If the government takes control of pricing, as it is doing in more and more sectors of the economy, it is guaranteeing unemployment and economic suffering. It is also guaranteeing an ever greater problem of crony capitalism, as companies respond by increasing their campaign contributions or take other steps to buy influence in Washington.

Apple is and ought to be ramping up its Washington presence. A Politico article of May 2012 wondered about the earlier naivete of the company leadership. Did they really think they could get away with lobbying expenditure of only $500,000 in the first quarter of that year compared to $5mm for Google and $1.8mm for Microsoft? Did they really think they could get away with having no company political action committee (PAC) from which to make campaign contributions?

Apple might have thought it was safe, even untouchable. Was not the company an icon of American economic leadership? Did not Apple employees overwhelmingly direct what campaign contributions they made to President Obama? Even with the lawsuit, had not Apple employees in fact given 93 percent of their contributions to Obama in 2012 and only 7% to Romney? Wasn’t that good enough?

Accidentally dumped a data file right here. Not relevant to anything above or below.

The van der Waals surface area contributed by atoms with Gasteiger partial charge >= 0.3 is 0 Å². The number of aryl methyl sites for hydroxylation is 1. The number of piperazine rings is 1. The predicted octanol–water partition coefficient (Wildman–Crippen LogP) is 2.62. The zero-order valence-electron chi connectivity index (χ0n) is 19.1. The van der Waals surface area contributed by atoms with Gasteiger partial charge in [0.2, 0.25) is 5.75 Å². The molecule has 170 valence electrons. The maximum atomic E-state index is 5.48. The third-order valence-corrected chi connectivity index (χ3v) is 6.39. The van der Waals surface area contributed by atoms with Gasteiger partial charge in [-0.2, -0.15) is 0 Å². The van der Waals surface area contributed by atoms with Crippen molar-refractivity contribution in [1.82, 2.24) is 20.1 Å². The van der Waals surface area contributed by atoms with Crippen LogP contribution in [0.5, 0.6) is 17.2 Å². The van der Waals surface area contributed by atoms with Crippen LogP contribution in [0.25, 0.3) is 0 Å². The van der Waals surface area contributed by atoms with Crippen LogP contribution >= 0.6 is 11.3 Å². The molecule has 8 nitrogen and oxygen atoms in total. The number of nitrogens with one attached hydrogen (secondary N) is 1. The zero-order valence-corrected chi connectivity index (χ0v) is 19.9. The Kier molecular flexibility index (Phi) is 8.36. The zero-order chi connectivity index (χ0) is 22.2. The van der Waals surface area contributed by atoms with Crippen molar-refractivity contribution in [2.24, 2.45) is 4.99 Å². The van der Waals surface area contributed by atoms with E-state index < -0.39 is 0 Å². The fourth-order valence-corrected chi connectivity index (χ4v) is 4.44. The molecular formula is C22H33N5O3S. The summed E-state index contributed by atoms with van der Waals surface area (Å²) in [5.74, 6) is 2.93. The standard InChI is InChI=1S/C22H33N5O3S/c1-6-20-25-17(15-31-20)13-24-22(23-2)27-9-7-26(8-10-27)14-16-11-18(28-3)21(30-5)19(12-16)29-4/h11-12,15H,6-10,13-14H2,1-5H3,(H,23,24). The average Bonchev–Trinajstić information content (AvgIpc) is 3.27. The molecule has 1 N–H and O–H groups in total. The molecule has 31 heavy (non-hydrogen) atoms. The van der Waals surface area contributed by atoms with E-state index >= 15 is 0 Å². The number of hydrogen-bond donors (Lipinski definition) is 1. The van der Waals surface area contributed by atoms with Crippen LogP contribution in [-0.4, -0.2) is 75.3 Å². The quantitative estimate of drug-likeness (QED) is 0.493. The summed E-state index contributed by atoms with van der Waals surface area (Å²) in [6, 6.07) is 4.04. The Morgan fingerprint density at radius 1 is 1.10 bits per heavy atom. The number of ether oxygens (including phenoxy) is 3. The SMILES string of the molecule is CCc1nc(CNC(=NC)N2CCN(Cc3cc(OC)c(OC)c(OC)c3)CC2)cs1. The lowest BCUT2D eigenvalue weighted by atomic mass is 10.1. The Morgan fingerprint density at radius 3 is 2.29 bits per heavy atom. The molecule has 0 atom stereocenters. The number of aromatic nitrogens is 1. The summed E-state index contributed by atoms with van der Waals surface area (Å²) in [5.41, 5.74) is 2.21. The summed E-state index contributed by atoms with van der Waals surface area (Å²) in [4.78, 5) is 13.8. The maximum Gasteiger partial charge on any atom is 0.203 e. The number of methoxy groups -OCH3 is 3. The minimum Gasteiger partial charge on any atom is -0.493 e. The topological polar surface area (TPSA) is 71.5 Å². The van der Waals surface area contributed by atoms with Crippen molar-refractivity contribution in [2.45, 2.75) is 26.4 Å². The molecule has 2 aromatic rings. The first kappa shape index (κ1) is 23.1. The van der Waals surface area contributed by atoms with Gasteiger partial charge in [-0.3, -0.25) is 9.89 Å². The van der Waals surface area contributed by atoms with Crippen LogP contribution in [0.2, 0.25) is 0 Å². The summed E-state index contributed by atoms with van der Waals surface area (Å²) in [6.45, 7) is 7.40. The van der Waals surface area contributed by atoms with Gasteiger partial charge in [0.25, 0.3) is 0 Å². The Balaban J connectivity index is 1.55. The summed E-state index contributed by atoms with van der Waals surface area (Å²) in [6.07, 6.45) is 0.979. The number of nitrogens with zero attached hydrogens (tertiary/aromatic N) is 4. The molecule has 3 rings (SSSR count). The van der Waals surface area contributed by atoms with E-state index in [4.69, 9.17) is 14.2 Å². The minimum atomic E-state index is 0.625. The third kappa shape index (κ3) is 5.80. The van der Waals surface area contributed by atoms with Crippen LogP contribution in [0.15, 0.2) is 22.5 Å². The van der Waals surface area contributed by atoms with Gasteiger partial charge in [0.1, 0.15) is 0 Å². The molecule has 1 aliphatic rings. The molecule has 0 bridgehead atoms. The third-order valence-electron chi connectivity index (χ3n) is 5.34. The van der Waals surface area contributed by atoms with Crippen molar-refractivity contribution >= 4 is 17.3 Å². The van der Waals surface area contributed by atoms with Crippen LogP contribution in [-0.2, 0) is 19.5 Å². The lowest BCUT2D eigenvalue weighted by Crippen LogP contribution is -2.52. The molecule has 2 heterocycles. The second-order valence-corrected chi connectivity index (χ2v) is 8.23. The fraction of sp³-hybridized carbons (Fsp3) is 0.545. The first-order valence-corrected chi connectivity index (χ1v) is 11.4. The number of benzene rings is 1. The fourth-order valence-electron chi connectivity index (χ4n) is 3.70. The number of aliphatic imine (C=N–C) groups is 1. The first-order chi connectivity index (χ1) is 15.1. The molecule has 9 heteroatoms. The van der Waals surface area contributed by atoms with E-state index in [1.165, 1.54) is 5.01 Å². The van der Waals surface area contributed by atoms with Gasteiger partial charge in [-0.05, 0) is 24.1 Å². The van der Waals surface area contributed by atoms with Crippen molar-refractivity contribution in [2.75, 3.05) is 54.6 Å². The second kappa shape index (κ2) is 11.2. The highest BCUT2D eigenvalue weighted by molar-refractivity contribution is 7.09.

Well no. Google employees gave 98 percent of their money to Obama and it was a whole lot more money ($727,702 versus $338,752). Apple CEO Tim Cook hadn’t even maxed out (given to the legal limit) in his own contribution.

This lack of political involvement may be contrasted with Amazon’s Jeff Bezos, who stood on the other side of the anti-trust suit, even though he had created what certainly looked like a near monopoly in e-books, the subject of the suit. Apple is not wrong to argue in its legal filing that its entry into the sector “marked the beginning, not the end, of competition.” But Bezos has bought the Washington Post, and Washington officials will think twice about tangling with him.

In thinking about Apple’s relative lack of political involvement in the past, we should also keep in mind what Politico reported last month: “President Barack Obama has a plan to save the Senate’s tenuous Democratic majority: sell a populist message…and raise lots of cash.”